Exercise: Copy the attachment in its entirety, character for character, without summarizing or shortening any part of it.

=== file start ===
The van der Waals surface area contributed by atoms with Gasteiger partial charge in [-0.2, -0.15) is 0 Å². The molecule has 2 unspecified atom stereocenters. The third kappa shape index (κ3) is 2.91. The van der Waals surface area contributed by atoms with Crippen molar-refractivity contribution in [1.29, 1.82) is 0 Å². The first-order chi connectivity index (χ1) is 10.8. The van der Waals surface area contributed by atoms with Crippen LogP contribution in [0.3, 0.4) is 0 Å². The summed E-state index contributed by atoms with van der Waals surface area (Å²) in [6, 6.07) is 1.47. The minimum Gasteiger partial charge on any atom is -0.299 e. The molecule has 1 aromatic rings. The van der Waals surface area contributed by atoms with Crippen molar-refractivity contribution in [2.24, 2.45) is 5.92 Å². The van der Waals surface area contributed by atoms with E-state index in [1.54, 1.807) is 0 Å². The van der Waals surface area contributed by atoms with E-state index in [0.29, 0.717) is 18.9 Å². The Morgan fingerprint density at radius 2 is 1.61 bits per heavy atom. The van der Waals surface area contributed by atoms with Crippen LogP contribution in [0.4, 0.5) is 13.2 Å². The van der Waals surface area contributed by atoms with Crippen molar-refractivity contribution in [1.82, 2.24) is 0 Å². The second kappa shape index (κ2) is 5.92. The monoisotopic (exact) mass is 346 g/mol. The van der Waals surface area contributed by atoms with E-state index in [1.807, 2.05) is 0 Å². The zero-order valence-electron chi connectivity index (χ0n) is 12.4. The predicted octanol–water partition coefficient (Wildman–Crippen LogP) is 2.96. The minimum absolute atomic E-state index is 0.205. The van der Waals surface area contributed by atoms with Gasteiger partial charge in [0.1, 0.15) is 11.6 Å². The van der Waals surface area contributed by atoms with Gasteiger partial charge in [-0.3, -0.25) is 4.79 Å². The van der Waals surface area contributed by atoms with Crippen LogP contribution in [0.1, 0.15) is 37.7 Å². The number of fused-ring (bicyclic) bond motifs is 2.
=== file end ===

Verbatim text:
The van der Waals surface area contributed by atoms with Gasteiger partial charge in [-0.2, -0.15) is 0 Å². The molecule has 2 unspecified atom stereocenters. The third kappa shape index (κ3) is 2.91. The van der Waals surface area contributed by atoms with Crippen molar-refractivity contribution in [1.29, 1.82) is 0 Å². The first-order chi connectivity index (χ1) is 10.8. The van der Waals surface area contributed by atoms with Crippen LogP contribution in [0.3, 0.4) is 0 Å². The summed E-state index contributed by atoms with van der Waals surface area (Å²) in [6, 6.07) is 1.47. The minimum Gasteiger partial charge on any atom is -0.299 e. The molecule has 1 aromatic rings. The van der Waals surface area contributed by atoms with Crippen molar-refractivity contribution in [2.24, 2.45) is 5.92 Å². The van der Waals surface area contributed by atoms with E-state index in [1.54, 1.807) is 0 Å². The van der Waals surface area contributed by atoms with E-state index in [0.29, 0.717) is 18.9 Å². The Morgan fingerprint density at radius 2 is 1.61 bits per heavy atom. The van der Waals surface area contributed by atoms with Crippen LogP contribution in [0.4, 0.5) is 13.2 Å². The van der Waals surface area contributed by atoms with Crippen molar-refractivity contribution in [1.82, 2.24) is 0 Å². The second kappa shape index (κ2) is 5.92. The monoisotopic (exact) mass is 346 g/mol. The van der Waals surface area contributed by atoms with E-state index in [1.807, 2.05) is 0 Å². The zero-order valence-electron chi connectivity index (χ0n) is 12.4. The predicted octanol–water partition coefficient (Wildman–Crippen LogP) is 2.96. The minimum absolute atomic E-state index is 0.205. The van der Waals surface area contributed by atoms with Gasteiger partial charge in [0.1, 0.15) is 11.6 Å². The van der Waals surface area contributed by atoms with Gasteiger partial charge in [-0.3, -0.25) is 4.79 Å². The van der Waals surface area contributed by atoms with Crippen LogP contribution in [0.1, 0.15) is 37.7 Å². The number of fused-ring (bicyclic) bond motifs is 2.